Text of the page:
AD-, PU-, and UC-derived MSCs were differentiated into adipocytes, osteoblasts, and chondrocytes at three passages as follows. MSCs from all sources were seeded into 12-well plates at 10,000 cells per well and were maintained in standard culture medium until 60% confluence. Cells were cultured in adipogenic, osteogenic, or chondrogenic induction medium (All from Cyagen Biosciences Inc.). Cells were stained on days 14, 19, and 21, respectively, to assess adipogenic, chondrogenic, and osteogenic differentiation. Cells were fixed in 4% paraformaldehyde. Cells were stained with Oil Red O to assess adipogenic differentiation. To assess osteogenic differentiation, cells were stained with Alizarin red S. Cells were stained with Alcian blue to assess chondrogenic differentiation (all stains were procured from Cyagen Biosciences lnc.). The stained plates were observed under an inverted phase contrast microscope (Primovert, Carl Zeiss), and the images were captured using Zen Light Version 2.1.2580 software.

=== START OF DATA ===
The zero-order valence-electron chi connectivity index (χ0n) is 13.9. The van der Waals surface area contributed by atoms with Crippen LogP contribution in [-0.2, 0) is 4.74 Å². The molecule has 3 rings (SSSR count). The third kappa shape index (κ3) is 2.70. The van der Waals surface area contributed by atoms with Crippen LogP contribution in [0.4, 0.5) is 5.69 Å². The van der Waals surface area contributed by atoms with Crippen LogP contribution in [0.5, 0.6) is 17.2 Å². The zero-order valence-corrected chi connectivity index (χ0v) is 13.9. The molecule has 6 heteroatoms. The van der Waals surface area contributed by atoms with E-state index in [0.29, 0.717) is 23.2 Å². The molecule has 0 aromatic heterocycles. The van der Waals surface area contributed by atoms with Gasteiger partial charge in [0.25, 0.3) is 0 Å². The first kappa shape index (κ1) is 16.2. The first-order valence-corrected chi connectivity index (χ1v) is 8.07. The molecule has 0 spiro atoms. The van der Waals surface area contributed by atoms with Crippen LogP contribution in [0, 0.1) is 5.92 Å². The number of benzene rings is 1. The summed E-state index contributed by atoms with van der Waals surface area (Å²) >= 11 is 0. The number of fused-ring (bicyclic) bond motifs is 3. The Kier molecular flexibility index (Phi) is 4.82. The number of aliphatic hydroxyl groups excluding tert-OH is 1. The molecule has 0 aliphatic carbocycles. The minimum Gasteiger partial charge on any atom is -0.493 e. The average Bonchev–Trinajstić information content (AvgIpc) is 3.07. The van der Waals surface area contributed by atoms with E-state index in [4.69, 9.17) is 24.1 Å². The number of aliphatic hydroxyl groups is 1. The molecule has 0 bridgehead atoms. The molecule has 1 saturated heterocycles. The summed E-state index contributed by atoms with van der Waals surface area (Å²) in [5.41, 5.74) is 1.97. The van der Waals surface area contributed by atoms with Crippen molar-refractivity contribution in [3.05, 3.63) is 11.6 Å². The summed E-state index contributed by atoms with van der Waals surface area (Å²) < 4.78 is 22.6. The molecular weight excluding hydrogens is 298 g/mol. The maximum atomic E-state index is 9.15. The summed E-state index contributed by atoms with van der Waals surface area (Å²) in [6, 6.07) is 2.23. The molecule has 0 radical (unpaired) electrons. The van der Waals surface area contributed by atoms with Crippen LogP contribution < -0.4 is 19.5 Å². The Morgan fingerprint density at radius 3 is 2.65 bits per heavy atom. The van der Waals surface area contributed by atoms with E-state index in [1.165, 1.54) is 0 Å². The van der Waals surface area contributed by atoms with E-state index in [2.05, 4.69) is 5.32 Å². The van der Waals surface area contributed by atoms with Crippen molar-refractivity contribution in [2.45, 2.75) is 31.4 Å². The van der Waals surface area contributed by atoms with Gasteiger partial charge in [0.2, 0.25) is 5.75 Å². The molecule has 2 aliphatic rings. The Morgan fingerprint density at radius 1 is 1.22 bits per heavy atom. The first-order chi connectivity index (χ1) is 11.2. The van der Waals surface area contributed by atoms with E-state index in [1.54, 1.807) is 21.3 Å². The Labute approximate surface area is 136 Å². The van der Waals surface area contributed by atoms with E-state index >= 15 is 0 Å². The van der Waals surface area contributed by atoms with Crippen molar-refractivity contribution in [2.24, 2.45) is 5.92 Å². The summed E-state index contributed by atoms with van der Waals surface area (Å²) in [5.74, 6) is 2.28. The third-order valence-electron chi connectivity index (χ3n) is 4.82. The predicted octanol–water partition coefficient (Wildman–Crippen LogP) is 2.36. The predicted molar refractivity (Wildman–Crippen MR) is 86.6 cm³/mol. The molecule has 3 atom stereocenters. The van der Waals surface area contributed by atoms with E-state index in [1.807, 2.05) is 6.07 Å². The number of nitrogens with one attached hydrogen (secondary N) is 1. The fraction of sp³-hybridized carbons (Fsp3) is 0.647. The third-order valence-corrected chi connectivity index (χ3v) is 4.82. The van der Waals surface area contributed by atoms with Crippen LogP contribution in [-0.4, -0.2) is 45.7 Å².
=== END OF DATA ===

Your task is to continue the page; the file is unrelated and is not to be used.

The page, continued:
Flow cytometry analysis
P3 cells were digested and washed twice with PBS, and then suspended in PBS at a concentration of 5 × 105 cells/mL. Fluorescein phycoerythrin (PE) conjugated monoclonal antibodies that recognize CD105, CD90, CD73, CD34, CD45, and HLA-DR (BD Biosciences) were added to the cell suspension of UC-MSCs and PU-MSCs, while antibodies that recognize CD105, CD90, CD73, CD44, CD45, and CD31 were added to the cell suspension of AD-MSCs. The mix was incubated in the dark at 4 °C. PE conjugated mouse IgG isotype antibodies (BD Biosciences) were used as negative controls. After 30 min incubation, MSC immunotypes were determined by a FACSAria flow cytometry (FS300, Amnis) and analyzed using the FlowJo software (IDEAS 184.108.40.206). The percentage of expressed cell surface antigen was calculated for 10,000 gated-cell events.